While I’ve always had a love for the outdoors and camping, I only recently got into backpacking, carrying everything you need on your back from anywhere from one day to through-hiking a national trail.
Here’s a quick list of the essentials I always bring on a trip.
Depending on how long you’ll be on the trail depends on how big of a pack you’ll need. The trips I go on are generally 2-5 days, and I have a 65-liter pack. I carry an REI brand Trail 65. It runs about $189 and has a great assortment of interior and exterior pouches for small items, as well as straps for attaching items to the outside, which I always have to do because I over pack.
When sleeping out on the trail you want to make sure that you will be protected from most elements, as well as making sure to have the lightest tent you can. I backpack with a Mountainsmith Morrison 2 which run about $179. (I got mine on clearance for $129 at Scheels) While it would be less weight to use a single tent, I use a two-person tent to make sure that I have room for my pack, and Ripley inside the tent with me! The included rain fly keeps me dry in everything but torrential rains, and it is easy to set up and take down.
Whether I’m on a five-day hike in the backcountry or a daytrip in the local state park I always bring my water bladder with. It is a Badlands 3-liter bladder which has a mouthpiece included for 39.99. Since it’s 3 liters it will usually last me an entire day in the backcountry with some left over. If I need to get more water while I’m on the trail I always make sure to bring a water filter with as well. I use a pump filter from MSR, a Miniworks EX water Filter that retails for $89.95. I’ve used it in everything from rivers, ponds, lakes, even puddles of stagnant water. With a ceramic cleaning element, bacteria and residue is taken out leaving you with clean drinkable water.
Being comfortable in the environment of your hike is a little thing that you will be so grateful for when you’re out on the trail. Being prepared for the weather conditions could save you a lot of struggles during your trip. Even on short trips, I always bring a spare full set of clothes, including socks.
I hike in Merrell Siren Sport Q2 Mid Waterproof Hiking Boots which are $130. They have ankle and arch support for long hikes, and were easy to break in during a daytrip. They are also completely waterproof which is great for missteps on the trail. I pair them with Smartwool hiking socks to keep residual moisture and any water that went over top of the boots at bay.
Depending on the temperature and climate where I’ll be hiking will determine the type of clothes I will wear. If I’m in the mountains in July I’ll wear Under Armor Heatgear shorts and a T-shirt to stay cool. If I’m up north in the Minnesota woods in October I wear Coldgear and lots of layers. Some of my favorites to hike in are this fleece from North Face, these leggings from Nike, and these heat gear shirts from Under Armor. Almost every overnight hike I go on I bring these things with because there’s a pretty good chance that I will wear them all.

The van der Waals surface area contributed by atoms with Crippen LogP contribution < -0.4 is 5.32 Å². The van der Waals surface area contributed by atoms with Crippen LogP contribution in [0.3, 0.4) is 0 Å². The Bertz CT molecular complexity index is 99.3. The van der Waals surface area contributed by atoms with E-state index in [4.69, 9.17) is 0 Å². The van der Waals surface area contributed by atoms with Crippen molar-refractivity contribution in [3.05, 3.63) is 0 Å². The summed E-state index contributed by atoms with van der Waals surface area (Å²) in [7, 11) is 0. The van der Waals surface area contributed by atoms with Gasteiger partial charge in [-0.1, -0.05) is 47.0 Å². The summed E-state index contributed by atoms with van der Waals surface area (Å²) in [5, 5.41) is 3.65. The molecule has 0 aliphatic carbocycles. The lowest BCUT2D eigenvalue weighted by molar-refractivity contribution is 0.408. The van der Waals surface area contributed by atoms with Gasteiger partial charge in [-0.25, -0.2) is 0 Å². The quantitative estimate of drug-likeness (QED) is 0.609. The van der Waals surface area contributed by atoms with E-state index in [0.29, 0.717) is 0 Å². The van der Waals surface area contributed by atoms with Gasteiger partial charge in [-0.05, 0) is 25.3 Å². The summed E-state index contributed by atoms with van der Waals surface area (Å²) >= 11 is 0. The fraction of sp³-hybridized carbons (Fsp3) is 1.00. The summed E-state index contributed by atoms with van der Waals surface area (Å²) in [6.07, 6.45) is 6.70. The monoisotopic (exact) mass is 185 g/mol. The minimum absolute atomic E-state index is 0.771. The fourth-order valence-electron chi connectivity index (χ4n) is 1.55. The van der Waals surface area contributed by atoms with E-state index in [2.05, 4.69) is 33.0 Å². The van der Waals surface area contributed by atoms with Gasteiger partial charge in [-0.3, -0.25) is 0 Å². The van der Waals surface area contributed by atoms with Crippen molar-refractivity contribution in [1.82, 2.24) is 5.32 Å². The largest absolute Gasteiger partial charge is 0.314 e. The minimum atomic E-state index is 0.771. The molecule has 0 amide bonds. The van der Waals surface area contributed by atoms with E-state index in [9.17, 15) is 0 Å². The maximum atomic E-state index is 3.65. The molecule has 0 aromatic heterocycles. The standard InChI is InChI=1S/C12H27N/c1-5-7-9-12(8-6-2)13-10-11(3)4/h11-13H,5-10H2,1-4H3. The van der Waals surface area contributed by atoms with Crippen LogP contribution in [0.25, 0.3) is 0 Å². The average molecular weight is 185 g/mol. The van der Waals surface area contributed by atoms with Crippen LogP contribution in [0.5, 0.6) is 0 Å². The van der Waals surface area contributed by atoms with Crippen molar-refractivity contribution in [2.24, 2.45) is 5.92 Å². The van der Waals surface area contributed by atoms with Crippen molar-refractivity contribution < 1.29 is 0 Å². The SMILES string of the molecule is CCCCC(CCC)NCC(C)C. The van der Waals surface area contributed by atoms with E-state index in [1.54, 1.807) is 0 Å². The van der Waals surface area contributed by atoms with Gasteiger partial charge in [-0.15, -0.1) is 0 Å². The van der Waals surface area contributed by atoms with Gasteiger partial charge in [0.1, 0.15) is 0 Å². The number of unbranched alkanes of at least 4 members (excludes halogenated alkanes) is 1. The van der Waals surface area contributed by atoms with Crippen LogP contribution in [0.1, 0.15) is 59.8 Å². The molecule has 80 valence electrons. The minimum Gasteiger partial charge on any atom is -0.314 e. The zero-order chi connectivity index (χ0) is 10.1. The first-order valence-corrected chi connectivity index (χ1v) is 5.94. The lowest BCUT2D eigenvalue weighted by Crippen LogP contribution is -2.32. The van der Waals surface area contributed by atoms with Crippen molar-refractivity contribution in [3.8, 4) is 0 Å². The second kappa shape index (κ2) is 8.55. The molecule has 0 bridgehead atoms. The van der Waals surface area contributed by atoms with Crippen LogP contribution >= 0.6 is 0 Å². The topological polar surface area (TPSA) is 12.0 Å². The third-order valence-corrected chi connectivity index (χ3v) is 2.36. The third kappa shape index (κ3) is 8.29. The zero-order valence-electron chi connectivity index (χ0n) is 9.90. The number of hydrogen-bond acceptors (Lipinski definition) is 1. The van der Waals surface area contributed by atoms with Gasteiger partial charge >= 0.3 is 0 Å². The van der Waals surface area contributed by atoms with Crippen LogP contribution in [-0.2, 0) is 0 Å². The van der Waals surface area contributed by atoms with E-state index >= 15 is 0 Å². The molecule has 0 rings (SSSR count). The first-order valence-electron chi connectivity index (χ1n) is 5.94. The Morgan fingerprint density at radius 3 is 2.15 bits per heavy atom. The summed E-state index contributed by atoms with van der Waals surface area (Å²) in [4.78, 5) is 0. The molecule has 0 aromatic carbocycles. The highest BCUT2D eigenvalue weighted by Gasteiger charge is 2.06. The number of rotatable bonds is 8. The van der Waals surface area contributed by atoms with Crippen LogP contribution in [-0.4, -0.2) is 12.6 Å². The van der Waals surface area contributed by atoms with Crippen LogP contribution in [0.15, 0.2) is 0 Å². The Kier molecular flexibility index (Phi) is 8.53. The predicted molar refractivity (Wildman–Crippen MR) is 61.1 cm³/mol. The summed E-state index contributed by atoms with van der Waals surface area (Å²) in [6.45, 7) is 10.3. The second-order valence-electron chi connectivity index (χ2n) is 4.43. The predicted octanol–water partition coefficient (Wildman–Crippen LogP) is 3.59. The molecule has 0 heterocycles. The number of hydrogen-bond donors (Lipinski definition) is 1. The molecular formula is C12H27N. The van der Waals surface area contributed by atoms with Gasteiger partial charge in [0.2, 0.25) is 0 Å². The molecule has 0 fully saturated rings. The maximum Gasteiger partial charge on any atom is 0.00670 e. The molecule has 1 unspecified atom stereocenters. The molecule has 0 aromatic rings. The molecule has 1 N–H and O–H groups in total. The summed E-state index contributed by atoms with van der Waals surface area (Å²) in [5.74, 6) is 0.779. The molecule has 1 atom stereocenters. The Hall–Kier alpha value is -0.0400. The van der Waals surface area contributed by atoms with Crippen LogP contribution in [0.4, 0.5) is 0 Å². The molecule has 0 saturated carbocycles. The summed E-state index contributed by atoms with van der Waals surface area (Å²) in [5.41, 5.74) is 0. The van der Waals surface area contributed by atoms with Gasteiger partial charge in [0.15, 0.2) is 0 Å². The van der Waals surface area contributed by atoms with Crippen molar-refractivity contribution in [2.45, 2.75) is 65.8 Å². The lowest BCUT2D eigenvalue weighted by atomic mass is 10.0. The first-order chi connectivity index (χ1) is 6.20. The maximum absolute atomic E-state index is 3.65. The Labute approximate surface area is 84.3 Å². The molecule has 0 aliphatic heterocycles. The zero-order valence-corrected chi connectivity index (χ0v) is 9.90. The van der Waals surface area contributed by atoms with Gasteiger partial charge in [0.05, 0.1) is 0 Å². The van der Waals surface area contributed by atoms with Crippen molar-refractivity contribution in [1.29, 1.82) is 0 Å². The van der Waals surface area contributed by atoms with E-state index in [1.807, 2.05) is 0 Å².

While these aren’t necessarily essential hiking items, they definitely can make the trip a little easier!
These insect protectors, UV shielding, headband/neck gaiter/face shield are always in my hiking pack, and usually with me during errands or chores, and even at the gym as well. At only $20, this is something that I could never replace in my pack.
Life-Proof I-Phone case
As a clumsy person, I always drop, toss, spill, etc. on my phone. On the trail this summer, my phone was in my back pocket when I slipped and fell down the trail on top of it. I was able to pull it back out and it was completely fine. I also was able to take some cool underwater photos in Glacier National Park with the same case. My phone will never be out of it on the trail
For summertime camping these shoes are my favorite. For short hikes and giving your feet a breather from your hiking boots around camp. I usually wear these around town, to errands, and even with socks in the cooler weather. On a canoeing trip in the Boundary Waters these were my shoe of choice while paddling and portaging to our campsite.
The unsung hero of my backpack, I will never go on the trail without some kind of duct tape. From first aid use, patching tents, and what I use it most for, covering blisters. Duct-Tape is a versatile tool that has saved me multiple times on the trail.
This is not all of the required items by any means for a backpack adventure, but they are the ones that make my life easier on the trail and beyond! Always make sure to get the supplies that work best for you, and fit your specific outdoor needs. Happy Trails!